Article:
Setting Up Continuous Deployment to ECS on CircleCI
CircleCI is one of my goto hosted Continuous Integration, CI, providers. They make it very easy to quickly connect your GitHub account and set up CI. This story covers how to set up Continuous Deployment to ECS on CircleCI.
Summary of Steps
The example project with complete source code is available at tongueroo/hi in the
circle-ecs branch. A few things to note:
- I’m running tests in Docker containers.
- When the tests pass then I will use the same exact Docker image used for tests for deployment.
- I’m using a tool called ufo to ship to ECS.
Test Deployment Locally First
Let’s clone the project and check out the branch to see if you can ship to ECS properly. A thorough guide of how to use ufo is provided here: Easily Build Docker Images and Ship Containers to AWS ECS. Here is a summary of the commands so we can focus on getting the deployment working on CircleCI quickly.
$ git clone https://github.com/tongueroo/hi.git
$ cd hi
$ git checkout circle-ecs
$ gem install ufo
$ ufo ship hi-web --cluster stag
This deploys the
hi-web service to the
stag ECS cluster.
Test Deployment on CircleCI
In order to allow CircleCI to deploy to ECS, you need to configure the AWS credentials. Click on the gear icon next to the project name in your project listings:
Save your AWS Key that has ability to deploy to ECS under AWS Permissions:
circle.yml to your project with the following.
- gem install --no-ri --no-rdoc ufo
- cp .env.example .env
- cat /dev/null
- ufo docker build
- docker tag $(ufo docker image_name) hi_web
- docker-compose run web bundle exec rake db:create db:migrate
- docker-compose run web bundle exec rake
- ufo ship hi-web --cluster stag --no-docker
The dependencies/pre, test/override and the deployment/staging sections are the important ones to cover.
In the dependencies/pre section, the ufo tool is installed.
In the test/override section, the ufo tool is used to to build the docker container because it will generate a Docker image with a nice timestamped tag so we know exactly what image was deployed. Here’s an example of the
ufo docker build command in action:
$ ufo docker build
Building docker image with:
docker build -t tongueroo/hi:ufo-2016-12-04T17-18-15-1e9ff5a -f Dockerfile .
Successfully built 820b7b3d5e2a
Docker image tongueroo/hi:ufo-2016-12-04T17-18-15-1e9ff5a built. Took 3s.
Right after the docker image is built, I use
docker tag $(ufo docker image_name) hi_web to create another tag of
hi_web that points to the same timestamped tag name created by ufo docker build. I do this because the docker-compose command will build an image named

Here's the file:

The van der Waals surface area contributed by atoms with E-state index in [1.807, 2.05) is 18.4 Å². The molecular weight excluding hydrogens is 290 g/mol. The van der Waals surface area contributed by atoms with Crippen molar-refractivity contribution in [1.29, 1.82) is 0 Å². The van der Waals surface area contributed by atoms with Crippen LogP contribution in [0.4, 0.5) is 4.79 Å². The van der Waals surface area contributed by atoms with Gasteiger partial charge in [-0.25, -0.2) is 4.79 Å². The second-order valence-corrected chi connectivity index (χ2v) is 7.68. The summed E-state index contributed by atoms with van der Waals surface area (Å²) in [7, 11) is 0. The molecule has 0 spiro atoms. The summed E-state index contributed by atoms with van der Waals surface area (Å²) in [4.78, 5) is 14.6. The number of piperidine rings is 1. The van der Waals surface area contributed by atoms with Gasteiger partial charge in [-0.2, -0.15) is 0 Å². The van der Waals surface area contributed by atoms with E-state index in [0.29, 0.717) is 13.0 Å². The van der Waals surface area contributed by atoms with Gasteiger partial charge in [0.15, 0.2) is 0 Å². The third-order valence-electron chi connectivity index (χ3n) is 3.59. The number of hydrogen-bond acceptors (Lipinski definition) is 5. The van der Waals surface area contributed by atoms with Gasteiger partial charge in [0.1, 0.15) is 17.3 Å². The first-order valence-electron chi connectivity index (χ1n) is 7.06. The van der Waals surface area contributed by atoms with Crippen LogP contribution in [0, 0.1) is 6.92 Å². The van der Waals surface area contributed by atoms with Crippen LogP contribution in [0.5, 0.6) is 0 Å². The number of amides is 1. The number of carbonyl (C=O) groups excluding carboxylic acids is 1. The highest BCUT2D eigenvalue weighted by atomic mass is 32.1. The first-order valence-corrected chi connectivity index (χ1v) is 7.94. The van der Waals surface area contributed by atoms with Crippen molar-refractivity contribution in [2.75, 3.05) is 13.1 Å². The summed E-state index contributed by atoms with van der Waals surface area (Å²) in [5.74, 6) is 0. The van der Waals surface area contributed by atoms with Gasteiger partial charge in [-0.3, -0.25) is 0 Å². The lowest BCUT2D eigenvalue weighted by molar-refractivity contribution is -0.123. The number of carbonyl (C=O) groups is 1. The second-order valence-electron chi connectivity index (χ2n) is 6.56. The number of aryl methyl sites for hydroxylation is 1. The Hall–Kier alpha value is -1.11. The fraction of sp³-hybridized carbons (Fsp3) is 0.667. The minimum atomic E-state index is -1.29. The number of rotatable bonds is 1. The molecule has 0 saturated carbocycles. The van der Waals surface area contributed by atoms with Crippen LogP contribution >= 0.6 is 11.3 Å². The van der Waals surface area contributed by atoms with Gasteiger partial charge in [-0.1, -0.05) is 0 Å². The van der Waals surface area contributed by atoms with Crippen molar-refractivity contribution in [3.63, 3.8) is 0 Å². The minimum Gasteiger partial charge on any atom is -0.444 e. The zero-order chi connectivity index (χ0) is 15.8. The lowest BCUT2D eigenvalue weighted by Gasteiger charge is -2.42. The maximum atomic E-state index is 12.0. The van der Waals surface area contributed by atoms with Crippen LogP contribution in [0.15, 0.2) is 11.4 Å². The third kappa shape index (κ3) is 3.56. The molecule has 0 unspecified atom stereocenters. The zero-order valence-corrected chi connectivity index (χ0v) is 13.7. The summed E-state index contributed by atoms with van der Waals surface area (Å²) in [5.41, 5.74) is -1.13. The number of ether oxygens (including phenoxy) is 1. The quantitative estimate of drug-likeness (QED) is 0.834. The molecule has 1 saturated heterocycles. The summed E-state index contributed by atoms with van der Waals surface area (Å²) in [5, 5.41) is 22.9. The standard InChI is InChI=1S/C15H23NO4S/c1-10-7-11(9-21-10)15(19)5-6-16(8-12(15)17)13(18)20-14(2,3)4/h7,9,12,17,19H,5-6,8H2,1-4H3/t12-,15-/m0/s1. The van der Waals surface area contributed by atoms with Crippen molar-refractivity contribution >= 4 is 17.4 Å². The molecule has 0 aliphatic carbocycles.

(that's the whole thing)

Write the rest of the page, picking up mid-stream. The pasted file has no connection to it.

hi_web when it’s running the tests. This is just to trick the docker-compose command to not build another docker image but reuse the docker image that was built by ufo.
In the deployment/staging section, the branch option is set to
circle-ecs because that is the branch which I have the test code in. You should change it for your purposes. You can see that the deployment command is simply:
ufo ship hi-web --cluster stag --no-docker. The
--no-docker option is provided to ufo so that
ufo ship will use the last Docker image that was built by ufo instead of generating a new one. This ensures that we deploy the exact same image that was tested successfully to the ECS service. Now onto verification. For all the options for
ufo ship use
ufo help ship.
Verify Deployment of CircleCI to ECS
Verify by pushing the project with the
circle.yml file to GitHub.
$ git add .
$ git commit -m 'whatever'
$ git push
You should see the build run and at the end of the build the ECS deployment go through. If you have trouble getting CircleCI to deploy, try to ssh into the machine to debug it. Using ssh on CircleCI to debug covered in detailed here: Continuous Integration Provider Killer Debugging Feature: ssh login.
Let’s verify that the Docker image tag that was deployed on ECS matches the one that was generated in the CircleCI build.
You can verify from the ECS Console and check the Task Definition that was deployed to the ECS
You can see that the task definition that was deployed to ECS matches the one that was generated in the CircleCI build, both are
That is all you have to do in order to get deployments to ECS via CircleCI. CircleCI also provides their own documentation on how to deploy to ECS. Hope this helps!
Thanks for reading this far. If you found this post useful, I’d really appreciate it if you recommend this post (by clicking the clap button) so others can find it too! Also, connect with me on LinkedIn.
P.S. Be sure to join the BoltOps newsletter to receive free DevOps tips and updates.